Here’s the thing. Computers never complain about how much work they have to do, you never have to pay a computer overtime, and a computer never suffers repetitive stress injuries. Of course computers are also absolutely bunk at being creative. Procedural creation of assets tends to create a lot of very samey looking junk. Or at least it used to.
In the early days of computer games, developers were forced to use procedural generation techniques by the bottleneck of insufficient storage and memory. Present day game development has hit a new, more difficult, bottleneck. Creating the sprawling vastness and detail of something like the assassins creed games requires an enormous amount of artistic manpower. That costs way too much money to be sustainable. Paying enough people to recreate a realistic city in a reasonable amount of time is just not going to be feasible if the fidelity of the images keeps increasing. At some point these games no longer contain elaborately decorated facades, but actual meticulously constructed cities, populated with digital citizens.
Of course the solution is not to say that we’ve topped out. The argument that games will just never look any better, or be any more sprawling than they are now is just flat out delusional. The real answer is to go back to procedural generation on a massive scale. Create better, more dynamic blueprints for procedural systems to churn away on. The real artistry of future games will not be perfectly creating single beautiful trees, but taking the trees that the world provides and strategically pruning them into a beautiful form. Cities and levels won’t be designed, they will be grown and tailored to the create fun places to play. What might be most surprising, is that creating virtual worlds, will be not unlike building things in the real world. The starting point won’t be a blank screen, but a rich landscape, created through random interactions of detailed simulations.
It may seem like I’m overselling the future here. This is the same sort of nonsense that people were spouting in the early 90s when the VR fad was in full swing. The difference here is that massive procedurally generated environments already exist in some very financially successful games and simulations. In games, like in everything, strategies that make money get used again, and developed further. The promise of an engaging game world without end makes a lot of money it, turns out. Ask the developers of Minecraft and Star Citizen.
I was going to write a whole thing about how architecture is the original balance between procedural generation and authored content, but maybe I’ll leave that for another post. This one is already long and boring enough.
You never want to be “that guy”. I know I have been “that guy”. I narrowly avoided being “that guy” a couple of days ago.
My family went out to see Guardians of the Galaxy over the weekend. Super fun movie, by the way, but that’s not really what I’m writing about… but yeah, go see it, like really, go see it. Anyway, we went out, saw the movie, everyone had fun. As we were leaving the theater there were two guys talking excitedly just ahead of us. They had obviously enjoyed what they had just watched and were eager to go over the finer points of Marvel movies, Infinity Guantletry in particular. How do I describe these guys? Here, I’ll attempt to paint you a word picture. Let me just say here that these guys looked as though they had probably seen the inside of a comic shop on more than one occasion. I would suspect deck building games occupied a fair bit of their time. I gathered from their appearance and, unfortunately odor, that they had darkened the door of a Games Workshop or two. They were geeks okay. They were the kind of guys that you would expect to be fascinated by the minutia of genre films and comic lore.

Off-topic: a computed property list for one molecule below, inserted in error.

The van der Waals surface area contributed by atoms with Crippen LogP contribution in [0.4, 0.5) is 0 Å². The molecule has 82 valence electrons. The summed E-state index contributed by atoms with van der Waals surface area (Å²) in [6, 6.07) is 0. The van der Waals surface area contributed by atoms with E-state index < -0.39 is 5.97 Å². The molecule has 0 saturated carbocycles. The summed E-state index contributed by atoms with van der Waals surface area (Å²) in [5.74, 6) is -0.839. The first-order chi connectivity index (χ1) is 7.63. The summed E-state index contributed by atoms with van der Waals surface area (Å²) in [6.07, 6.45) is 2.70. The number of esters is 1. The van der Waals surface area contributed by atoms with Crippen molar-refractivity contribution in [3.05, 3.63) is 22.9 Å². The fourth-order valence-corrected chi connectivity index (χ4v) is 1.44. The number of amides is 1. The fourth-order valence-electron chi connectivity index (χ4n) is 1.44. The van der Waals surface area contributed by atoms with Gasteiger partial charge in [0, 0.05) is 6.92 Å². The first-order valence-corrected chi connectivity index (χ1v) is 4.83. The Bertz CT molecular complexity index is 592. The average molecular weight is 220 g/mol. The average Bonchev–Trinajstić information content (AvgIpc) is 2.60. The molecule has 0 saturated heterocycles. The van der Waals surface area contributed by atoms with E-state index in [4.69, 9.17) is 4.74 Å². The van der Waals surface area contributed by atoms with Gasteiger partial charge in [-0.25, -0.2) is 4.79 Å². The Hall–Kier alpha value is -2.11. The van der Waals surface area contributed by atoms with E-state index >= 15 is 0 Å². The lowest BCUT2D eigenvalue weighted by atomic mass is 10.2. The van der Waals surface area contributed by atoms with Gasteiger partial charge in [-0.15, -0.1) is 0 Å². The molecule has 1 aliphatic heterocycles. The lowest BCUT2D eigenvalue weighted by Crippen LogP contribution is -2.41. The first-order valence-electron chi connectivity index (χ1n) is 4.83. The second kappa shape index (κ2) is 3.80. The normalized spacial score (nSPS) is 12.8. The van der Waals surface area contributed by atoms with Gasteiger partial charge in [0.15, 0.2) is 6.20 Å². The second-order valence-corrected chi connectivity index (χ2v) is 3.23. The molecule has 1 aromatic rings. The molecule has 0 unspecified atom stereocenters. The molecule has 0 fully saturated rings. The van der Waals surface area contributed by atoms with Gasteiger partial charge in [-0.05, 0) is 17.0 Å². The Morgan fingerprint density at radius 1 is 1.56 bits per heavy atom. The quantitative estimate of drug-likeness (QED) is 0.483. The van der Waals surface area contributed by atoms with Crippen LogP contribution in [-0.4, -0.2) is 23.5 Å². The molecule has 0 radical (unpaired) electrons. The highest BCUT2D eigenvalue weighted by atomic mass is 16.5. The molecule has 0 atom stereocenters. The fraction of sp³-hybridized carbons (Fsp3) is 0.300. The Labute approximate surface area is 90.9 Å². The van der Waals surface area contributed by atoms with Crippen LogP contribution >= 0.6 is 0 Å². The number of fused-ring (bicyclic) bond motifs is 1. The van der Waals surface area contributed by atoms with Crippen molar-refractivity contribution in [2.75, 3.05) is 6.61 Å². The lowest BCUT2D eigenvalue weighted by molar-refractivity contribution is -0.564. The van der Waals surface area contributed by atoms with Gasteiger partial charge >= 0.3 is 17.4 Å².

They were talking happily and excitedly. They were talking about movies and comics, and the reconstruction of a story told many years ago. They were bringing up obscure artifacts from modern day myths. Stories of warring gods and titans. Primal forces from the before the universe began. And they were wrong. They said that there were 5 infinity gems (there are 6). They had mixed up the space and reality gems and called the Aether… I don’t know what, but something wrong. And finally, they forgot the mind gem, everyone seems to forget about the mind gem. But do you know what they real kicker is, do you want to know what they really got wrong. Nothing. They did absolutely nothing wrong.
These guys were just a couple of buddies who went out to enjoy a film together. After the movie was over, they were excited and wanted the fun to keep going, so they got to talking about all the fun things from the movie that they thought were fun when they read them in comics, that were also fun. And here comes me, being “that guy” to tell them that they are enjoying their fun wrong. Well that’s some B.S. Why should I tell someone that their enjoyment of these fictional stories isn’t on par with how a real fan enjoys them. Who am I to decree if they are having fun in the correct way.
It’s not just that I’m a butt munch either. This feeling that people need to enjoy things in some sort of codified way is pervasive through all the geeky pursuits. Sci fi, fantasy, horror, board games, video games, card games, all of them have their self appointed defenders ready to piss down from on high all over anyone not as deeply invested as themselves. It keeps people out. It makes something fun, uninviting to newcomers, and can even drive away people with a passing interest.
I didn’t want to be “that guy”, so I didn’t say anything. I smiled, because we had all just had a fun time watching a movie together. After a few minutes, I felt sort of gross that I had thought reading about a fictional universe years ago made me somehow better, geekier, than other people who clearly enjoy the same things as I do. I love when I discover a shared interest with another person. I should revel in that. The more people that go out and fill entire theaters to watch the types of stories that I have loved for years, the more of these movies will get made. Being “that guy” is completely counter to that goal. I really, deep down, just want everyone to love what I love. I don’t think it matters why or how they love it.
But seriously everyone. The mind gem was right there in Loki’s staff the whole time. Come on.